You may not know it, but your industry has unwritten rules when it comes to trade names. Find out which ones can apply to create a name that resonates with your customers.
6 min read
The opinions expressed by collaborators are personal.
The following is an excerpt from Brad Flowers' The Naming Book . Buy it today on Amazon.
Every industry has a set of unwritten rules, or trends, on how to create a brand that are codified over time. Sometimes they can be turned into cliches. Many industries will have only a few types of names. This occurs naturally: one company becomes successful, and the next company imitates it because the first one worked. By the time we find out, no one remembers how the matter started. This applies to everything from running a business to the type of colors and fonts used in their names. But for now, let's talk about how to name a brand.
My company name Bullhorn is a good example. In the world of branding agencies, there are general naming trends that have become unwritten rules. The first is to use a modification next to the word “brand”, like these:
- Moving Brands
I chose these companies as an example because they are large and successful agencies that do a good job. In many ways, they are the type of agency Bullhorn aspires to be. But their names are not memorable. Even worse, they are undifferentiated. How to remember if you liked the work of Moving, Inter or Future? Their names are too similar.
The second general trend is the law firm model, in which the agency is named after its founder, like these:
- Wolff Olins
Although these names are original, they don't tell you much about the company. What they do do is contribute historical weight. They seem to be well established, they sound old. Choosing this type of name puts you on the same level as other professional service providers, hence the description of the “law firm model.” What these names tell consumers is that providers will tend to be safe options, traditional and quite expensive.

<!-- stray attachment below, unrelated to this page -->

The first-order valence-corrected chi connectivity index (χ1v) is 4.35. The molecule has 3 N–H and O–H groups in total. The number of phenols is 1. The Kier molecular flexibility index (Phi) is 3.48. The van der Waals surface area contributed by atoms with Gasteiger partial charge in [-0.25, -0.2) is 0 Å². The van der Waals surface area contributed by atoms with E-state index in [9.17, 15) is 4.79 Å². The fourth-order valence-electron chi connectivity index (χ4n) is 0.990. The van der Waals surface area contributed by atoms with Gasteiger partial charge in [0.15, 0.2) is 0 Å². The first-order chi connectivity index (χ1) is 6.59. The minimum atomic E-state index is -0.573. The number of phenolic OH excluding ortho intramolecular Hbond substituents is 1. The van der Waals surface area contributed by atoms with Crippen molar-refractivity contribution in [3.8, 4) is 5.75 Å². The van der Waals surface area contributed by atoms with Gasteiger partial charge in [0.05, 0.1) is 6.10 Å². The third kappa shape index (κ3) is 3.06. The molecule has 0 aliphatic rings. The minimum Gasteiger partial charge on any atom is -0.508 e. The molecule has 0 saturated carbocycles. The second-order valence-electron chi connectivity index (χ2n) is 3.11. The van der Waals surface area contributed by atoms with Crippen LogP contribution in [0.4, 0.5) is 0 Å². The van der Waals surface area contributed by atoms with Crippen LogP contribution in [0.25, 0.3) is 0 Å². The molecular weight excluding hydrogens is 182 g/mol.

We also analyze some advertising agencies that usually have branding capabilities. Many advertising agencies start with the law firm model until the name becomes too long and difficult to handle. At this point, they shorten it to initials, like these:
Again, I am choosing these three because they are massive, global companies that do well-recognized work in their industry, so they can handle it. These names are undeniably easier to handle, but they are interchangeable.
Thus, we have identified three general trends to name companies among our competition: a modifier with the word 'brand', the model of law firm, and initials. The important thing is what to do with this information.
For Bullhorn, we didn't want it to include the word “brand.” We also didn't want to name it after its founders, in part because when you google my last name you get a lot of flower shops, but that's not the point. And finally, we didn't want a name that ended up shortening to pure initials, as they tend to be forgotten, especially for startups that don't have the benefit of familiarity.
When it comes to business names, there is a limit to how far you can go from unwritten rules. People often prefer names that make them feel that they fit their category. But if the name is too similar to that of all the others, it could be confused. And if you go too far in the other direction, it won't be recognized as something that fits or belongs.
Fortunately, “Bullhorn” still makes sense. Although they are the least, metaphorical names continue to be used in the world of branding, and generally have positive effects. Consider these examples, all branding agencies like Bullhorn:
These companies are using metaphors similar to our logic. Matchstic may generate the flame that will make the fire burn. Salt provides the flavor that makes your brand delicious. Murmur is using a similar metaphor from an opposite perspective. But it's also about communication, even if they aren't yelling at you. They are creating word of mouth that goes from person to person. Therefore, Murmur (murmur).
So it is important to think about your industry. Just like ours, chances are you also have some unwritten rules. What are they and why do they exist? Can you break some and get noticed, or is there a good reason to follow them? Do you want to be perceived as an established brand or as someone who is starting? That perception is highly influenced by how you choose to position yourself relative to your industry's unwritten rules.
Exercise of unwritten rules
To help you determine if your industry has unwritten rules, make a list of 30 or more of your competitors. It may help to divide them into groups. What are the best established companies in the industry? Which are being disruptive? Are there outliers that are just weird? Once you have identified the groups, you can choose three naming trends. Mark the trends you are interested in following, and cross out the ones you want to avoid. This will help inspire you to come up with name ideas for your business.